The disadvantages of risk-reducing hysterectomy and BSO include surgical complications and premature menopause. The common complications are bleeding, infection and injuries to the urinary tract and bowel. These complications have been found in 1–9% of females with a benign disease following hysterectomy and BSO (56). In premenopausal females, risk-reducing BSO results in premature menopause, with symptoms including hot flashes, vaginal dryness, sexual dysfunction, sleep disturbance and an increased risk of osteoporosis (56). A number of these conditions can be managed with hormonal or non-hormonal medications and there is no risk of uterine body cancer. Furthermore, an estrogen preparation can be used following hysterectomy and BSO. Parker et al (64) compared females who underwent oophorectomy at the time of hysterectomy for benign disease with females who underwent ovarian conservation. In the study, females undergoing oophorectomy prior to 55 years of age have an 8.58% excess mortality by age 80, compared with 3.92% excess mortality in those undergoing oophorectomy prior to age 59. These findings do not necessarily apply to Lynch syndrome, and risk-reducing hysterectomy and BSO are reasonable options for females with Lynch syndrome, particularly those who are >35 years after childbearing. The risk-reduction for cancers, risks associated with surgery, side-effects and uncertainty of screening for gynecological cancers should be explained in patient counseling prior to surgery. Females undergoing colorectal cancer surgery should receive risk-reducing hysterectomy and BSO simultaneously.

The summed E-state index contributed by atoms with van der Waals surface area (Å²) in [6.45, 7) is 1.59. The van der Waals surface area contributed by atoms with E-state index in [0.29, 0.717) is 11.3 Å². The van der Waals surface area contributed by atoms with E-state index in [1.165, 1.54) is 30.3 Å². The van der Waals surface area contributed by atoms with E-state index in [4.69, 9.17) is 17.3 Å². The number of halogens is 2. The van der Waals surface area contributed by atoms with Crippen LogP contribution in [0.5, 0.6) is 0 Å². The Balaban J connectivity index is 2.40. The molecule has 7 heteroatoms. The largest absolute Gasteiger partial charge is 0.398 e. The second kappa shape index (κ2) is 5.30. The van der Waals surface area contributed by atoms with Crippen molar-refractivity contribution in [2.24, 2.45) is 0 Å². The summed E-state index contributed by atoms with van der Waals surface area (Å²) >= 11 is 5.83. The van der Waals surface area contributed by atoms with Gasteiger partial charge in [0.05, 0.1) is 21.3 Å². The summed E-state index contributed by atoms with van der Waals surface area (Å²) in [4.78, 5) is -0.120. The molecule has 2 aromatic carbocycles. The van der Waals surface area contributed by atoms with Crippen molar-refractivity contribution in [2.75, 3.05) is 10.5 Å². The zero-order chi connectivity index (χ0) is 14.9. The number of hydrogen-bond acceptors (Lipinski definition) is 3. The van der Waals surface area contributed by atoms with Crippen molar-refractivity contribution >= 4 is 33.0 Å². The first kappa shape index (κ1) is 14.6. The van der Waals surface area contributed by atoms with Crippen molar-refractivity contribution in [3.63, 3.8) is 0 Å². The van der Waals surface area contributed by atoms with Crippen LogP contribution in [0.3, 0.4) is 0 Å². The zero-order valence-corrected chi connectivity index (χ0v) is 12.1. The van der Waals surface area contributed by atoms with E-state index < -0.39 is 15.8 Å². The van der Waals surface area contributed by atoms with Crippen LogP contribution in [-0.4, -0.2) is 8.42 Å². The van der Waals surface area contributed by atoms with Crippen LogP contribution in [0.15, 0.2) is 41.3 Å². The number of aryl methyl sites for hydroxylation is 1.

7. Genetics and epigenetics of ovarian cancer in Lynch syndrome

Lynch syndrome-associated ovarian cancers mostly have non-serous histology and ~82–84% are found in stage I or II, whereas only 30% of sporadic cancers are present in stage I or II (14). This aspect of ovarian cancer in Lynch syndrome is significantly different from findings for sporadic ovarian cancer and hereditary breast-ovarian cancer syndrome with BRCA1/2 mutation. In a recent comparison of patients with Lynch syndrome-associated ovarian cancer (n=20) and sporadic ovarian cancer (n=87), Niskakoski et al (65) found differences in genetic and epigenetic mutations in the analysis of p53, KRAS/BRAF, phosphatidylinositol 3-kinase, catalytic subunit α (PIK3CA) and cyclin-dependent kinase inhibitor 2B (CDKN2B) (tumor-suppressor genes), and long interspersed nucleotide element 1 (LINE1). PIK3CA is a cancer gene coding p110α, a catalytic subunit of PI3K (66). PIK3 and the mammalian target of rapamycin (mTOR) lie downstream of the Ras signaling pathway, which is activated in numerous tumors. The PIK3/mTOR pathway is directly activated by the mutation of PIK3CA and contributes to canceration. CDKN2B synthesizes a cyclin-dependent phosphoenzyme inhibitor (67) that forms a complex with CDK4 or CDK6 and inhibits the activation of CDK in G1 phase. Transcription of CDKN2B is activated by hypomethylation during canceration and CDKN2B in particular, plays an important role in the carcinogenesis of breast cancers. LINE1 is a retrotransposon with reverse transcriptase activity (68). LINE1 is usually methylated and inactivated, but can be demethylated and transcribed during canceration.